Anyone searching for a laugh-out-loud selection should look no farther than Sandra Burr’s performance of Mary Roach’s Packing for Mars. Those who have enjoyed Roach’s previous books (Stiff, Spook, and Bonk) will not be disappointed by this latest offering. Packing for Mars presents listeners with the quirky realities of space travel usually left out of NASA press releases or articles celebrating the latest accomplishments of space missions.
Sandra Burr captures the humorous, sometimes snarky, but always fascinating bits of information that up to now most of us have managed to live without. For example, while we all know that Neil Armstrong and Buzz Aldrin planted an American flag on the moon, Packing for Mars tells us how folks at NASA figured out how to pack the darn thing. We also know that astronauts have ways to answer nature’s call while in space, but from Roach’s book we learn of the experiments that went into perfecting the winning contraption to allow such activity.
Burr’s recitation of Roach’s footnotes is especially entertaining. In these asides are gems of arcane knowledge, including talking toilet paper dispensers at NASA, why there were no “chimp-o-nauts”, and the cocktail party conversation-starter that rabbits and guinea pigs are the only mammals not to suffer from motion sickness.
Throughout Packing for Mars Sandra Burr give lively readings of conversations between astronauts, either from their interviews with the author or read as bits of dialogue from space mission transcripts. Burr’s tone when expressing astronaut Jim Lovell’s irritation at the mission nutritionist’s poor packaging of messy space food should amuse listeners. Equally fun is the depiction of the back-and-forth between Command Pilot James McDivitt and Astronaut Ed White as McDivitt tries to coax an unwilling White, outside of the space module for the first US “space walk”, to come back inside before his oxygen runs out.
Burr’s talent is in full force when she is interpreting the author’s descriptions of pre-spaceflight training. “Weightless Flight Regurgitation Phenomenon” is discussed in detail as is the too-much-information quality of the Soviet’s “Restricted Hygiene Experiments”. From “space euphoria” to “the space stupids”, Burr’s presentation of Mary Roach’s Packing for Mars will cause chuckles that will necessitate explaining to those in close proximity that you are listening to a really funny book. Carole Chouinard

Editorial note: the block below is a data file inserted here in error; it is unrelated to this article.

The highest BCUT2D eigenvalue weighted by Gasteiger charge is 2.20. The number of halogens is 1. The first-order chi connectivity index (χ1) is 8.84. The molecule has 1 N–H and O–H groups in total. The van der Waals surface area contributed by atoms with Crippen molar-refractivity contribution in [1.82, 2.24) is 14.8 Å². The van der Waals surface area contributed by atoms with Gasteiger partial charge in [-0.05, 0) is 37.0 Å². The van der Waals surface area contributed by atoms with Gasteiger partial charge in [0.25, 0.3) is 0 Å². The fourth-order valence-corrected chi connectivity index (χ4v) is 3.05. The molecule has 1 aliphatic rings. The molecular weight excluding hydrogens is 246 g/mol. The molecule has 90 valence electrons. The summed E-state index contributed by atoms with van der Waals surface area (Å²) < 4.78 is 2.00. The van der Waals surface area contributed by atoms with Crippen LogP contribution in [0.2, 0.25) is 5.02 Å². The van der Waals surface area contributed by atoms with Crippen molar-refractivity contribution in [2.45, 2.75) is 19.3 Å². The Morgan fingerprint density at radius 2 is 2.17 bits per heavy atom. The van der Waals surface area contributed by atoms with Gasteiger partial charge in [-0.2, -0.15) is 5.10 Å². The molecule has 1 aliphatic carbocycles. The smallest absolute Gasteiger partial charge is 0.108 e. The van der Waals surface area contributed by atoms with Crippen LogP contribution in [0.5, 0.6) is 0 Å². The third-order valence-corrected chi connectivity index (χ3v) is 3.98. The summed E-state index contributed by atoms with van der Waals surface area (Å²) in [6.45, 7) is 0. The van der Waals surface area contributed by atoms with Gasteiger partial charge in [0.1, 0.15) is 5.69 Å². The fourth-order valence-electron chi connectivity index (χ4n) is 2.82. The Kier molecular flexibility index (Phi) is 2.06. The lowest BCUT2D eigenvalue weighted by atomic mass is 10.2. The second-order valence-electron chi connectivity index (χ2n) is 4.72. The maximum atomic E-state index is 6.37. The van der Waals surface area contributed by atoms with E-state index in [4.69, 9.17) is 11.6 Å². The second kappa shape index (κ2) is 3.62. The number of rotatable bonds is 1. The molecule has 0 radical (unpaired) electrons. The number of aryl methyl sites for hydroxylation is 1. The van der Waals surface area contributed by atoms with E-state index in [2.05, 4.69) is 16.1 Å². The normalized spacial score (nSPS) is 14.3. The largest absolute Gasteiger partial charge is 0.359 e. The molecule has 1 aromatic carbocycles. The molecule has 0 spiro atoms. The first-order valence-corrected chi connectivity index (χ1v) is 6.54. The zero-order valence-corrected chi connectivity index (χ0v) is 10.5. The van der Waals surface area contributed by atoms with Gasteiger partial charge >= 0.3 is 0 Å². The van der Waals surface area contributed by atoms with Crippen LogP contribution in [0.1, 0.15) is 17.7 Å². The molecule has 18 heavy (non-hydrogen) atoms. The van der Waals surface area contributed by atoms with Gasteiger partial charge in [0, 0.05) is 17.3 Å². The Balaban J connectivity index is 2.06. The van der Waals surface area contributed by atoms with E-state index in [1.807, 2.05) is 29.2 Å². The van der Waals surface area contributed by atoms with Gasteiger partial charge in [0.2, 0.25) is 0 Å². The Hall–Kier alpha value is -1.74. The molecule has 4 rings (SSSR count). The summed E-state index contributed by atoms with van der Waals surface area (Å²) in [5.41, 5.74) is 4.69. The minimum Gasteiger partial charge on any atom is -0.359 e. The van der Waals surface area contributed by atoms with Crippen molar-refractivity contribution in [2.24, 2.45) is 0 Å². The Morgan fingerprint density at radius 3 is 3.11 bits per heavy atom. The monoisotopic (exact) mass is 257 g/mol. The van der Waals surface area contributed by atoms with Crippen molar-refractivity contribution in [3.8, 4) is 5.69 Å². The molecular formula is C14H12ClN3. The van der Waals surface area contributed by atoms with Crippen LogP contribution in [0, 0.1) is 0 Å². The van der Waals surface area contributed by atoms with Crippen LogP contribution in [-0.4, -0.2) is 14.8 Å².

Space is a world devoid of the things we need to live and thrive: air, gravity, hot showers, fresh produce, privacy, beer. Space exploration is in some ways an exploration of what it means to be human. How much can a person give up? How much weirdness can they take? What happens to you when you can’t walk for a year? Have sex? Smell flowers? What happens if you vomit in your helmet during a space walk? Is it possible for the human body to survive a bailout at 17,000 miles per hour?
To answer these questions, space agencies set up all manner of quizzical and startlingly bizarre space simulations. As Mary Roach discovers, it’s possible to preview space without ever leaving Earth. From the space shuttle training toilet to a crash test of NASA’s new space capsule (cadaver filling in for astronaut), Roach takes us on a surreally entertaining trip into the science of life in space and space on Earth.
©2010 Mary Roach (P)2010 Brilliance Audio, Inc.
Mary Roach has applied her keen research skill and packaged her keen insights, once again, for us in "Packing for Mars." The result is one wild ride through space programs in the US and abroad. Crew compatability, the vagaries of bowel elimination, sex in space, food preparation, and taking (or not taking) a shower is all here. The result is a delightful, informative, thought provokiing insight into space travel, engineering, and human behavior.
This is a great listen to have on the MP3 on a long drive. It keeps your attention, informs, and makes the time fly by. The writing is good and topically organized. The reading of Sandra Burr is excellent.
NOTE: There is a section dealing with sexual matters which you may or may not want to play when younger companions are about. If you car pool with sensitive people, perhaps you should listen to that section in a different locaion.